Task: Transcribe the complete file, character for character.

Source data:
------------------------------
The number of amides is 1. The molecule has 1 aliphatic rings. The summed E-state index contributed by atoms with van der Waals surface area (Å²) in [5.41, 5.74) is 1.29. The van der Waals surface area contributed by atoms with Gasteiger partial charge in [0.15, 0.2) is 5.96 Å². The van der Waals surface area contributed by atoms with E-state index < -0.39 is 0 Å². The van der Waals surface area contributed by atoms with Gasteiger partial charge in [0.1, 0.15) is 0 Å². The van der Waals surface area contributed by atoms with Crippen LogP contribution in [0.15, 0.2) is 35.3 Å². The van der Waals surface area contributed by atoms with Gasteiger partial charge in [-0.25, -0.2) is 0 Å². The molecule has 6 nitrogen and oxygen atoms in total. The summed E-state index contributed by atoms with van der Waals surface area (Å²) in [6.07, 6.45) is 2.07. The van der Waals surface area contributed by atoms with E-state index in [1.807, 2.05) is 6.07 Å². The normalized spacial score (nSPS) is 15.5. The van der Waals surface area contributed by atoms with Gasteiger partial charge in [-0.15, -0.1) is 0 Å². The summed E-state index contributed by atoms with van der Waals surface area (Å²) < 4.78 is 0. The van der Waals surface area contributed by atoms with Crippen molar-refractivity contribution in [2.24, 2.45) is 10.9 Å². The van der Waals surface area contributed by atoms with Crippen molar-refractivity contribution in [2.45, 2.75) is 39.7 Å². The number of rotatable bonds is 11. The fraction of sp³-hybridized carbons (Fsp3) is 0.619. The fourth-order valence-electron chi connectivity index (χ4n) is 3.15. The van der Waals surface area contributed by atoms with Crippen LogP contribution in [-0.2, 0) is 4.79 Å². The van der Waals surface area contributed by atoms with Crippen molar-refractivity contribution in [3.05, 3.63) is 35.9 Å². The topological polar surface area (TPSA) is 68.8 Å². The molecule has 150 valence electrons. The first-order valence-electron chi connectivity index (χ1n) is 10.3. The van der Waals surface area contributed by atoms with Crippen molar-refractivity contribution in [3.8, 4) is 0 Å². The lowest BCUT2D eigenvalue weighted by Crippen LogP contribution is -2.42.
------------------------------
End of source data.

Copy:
The number of amides is 1. The molecule has 1 aliphatic rings. The summed E-state index contributed by atoms with van der Waals surface area (Å²) in [5.41, 5.74) is 1.29. The van der Waals surface area contributed by atoms with Gasteiger partial charge in [0.15, 0.2) is 5.96 Å². The van der Waals surface area contributed by atoms with E-state index < -0.39 is 0 Å². The van der Waals surface area contributed by atoms with Gasteiger partial charge in [0.1, 0.15) is 0 Å². The van der Waals surface area contributed by atoms with Crippen LogP contribution in [0.15, 0.2) is 35.3 Å². The van der Waals surface area contributed by atoms with Gasteiger partial charge in [-0.25, -0.2) is 0 Å². The molecule has 6 nitrogen and oxygen atoms in total. The summed E-state index contributed by atoms with van der Waals surface area (Å²) in [6.07, 6.45) is 2.07. The van der Waals surface area contributed by atoms with E-state index in [1.807, 2.05) is 6.07 Å². The normalized spacial score (nSPS) is 15.5. The van der Waals surface area contributed by atoms with Gasteiger partial charge in [-0.15, -0.1) is 0 Å². The summed E-state index contributed by atoms with van der Waals surface area (Å²) < 4.78 is 0. The van der Waals surface area contributed by atoms with Crippen molar-refractivity contribution in [2.24, 2.45) is 10.9 Å². The van der Waals surface area contributed by atoms with Crippen molar-refractivity contribution in [2.45, 2.75) is 39.7 Å². The number of rotatable bonds is 11. The fraction of sp³-hybridized carbons (Fsp3) is 0.619. The fourth-order valence-electron chi connectivity index (χ4n) is 3.15. The van der Waals surface area contributed by atoms with Crippen LogP contribution in [-0.2, 0) is 4.79 Å². The van der Waals surface area contributed by atoms with Crippen molar-refractivity contribution in [3.05, 3.63) is 35.9 Å². The topological polar surface area (TPSA) is 68.8 Å². The molecule has 150 valence electrons. The first-order valence-electron chi connectivity index (χ1n) is 10.3. The van der Waals surface area contributed by atoms with Crippen molar-refractivity contribution in [3.8, 4) is 0 Å². The lowest BCUT2D eigenvalue weighted by Crippen LogP contribution is -2.42.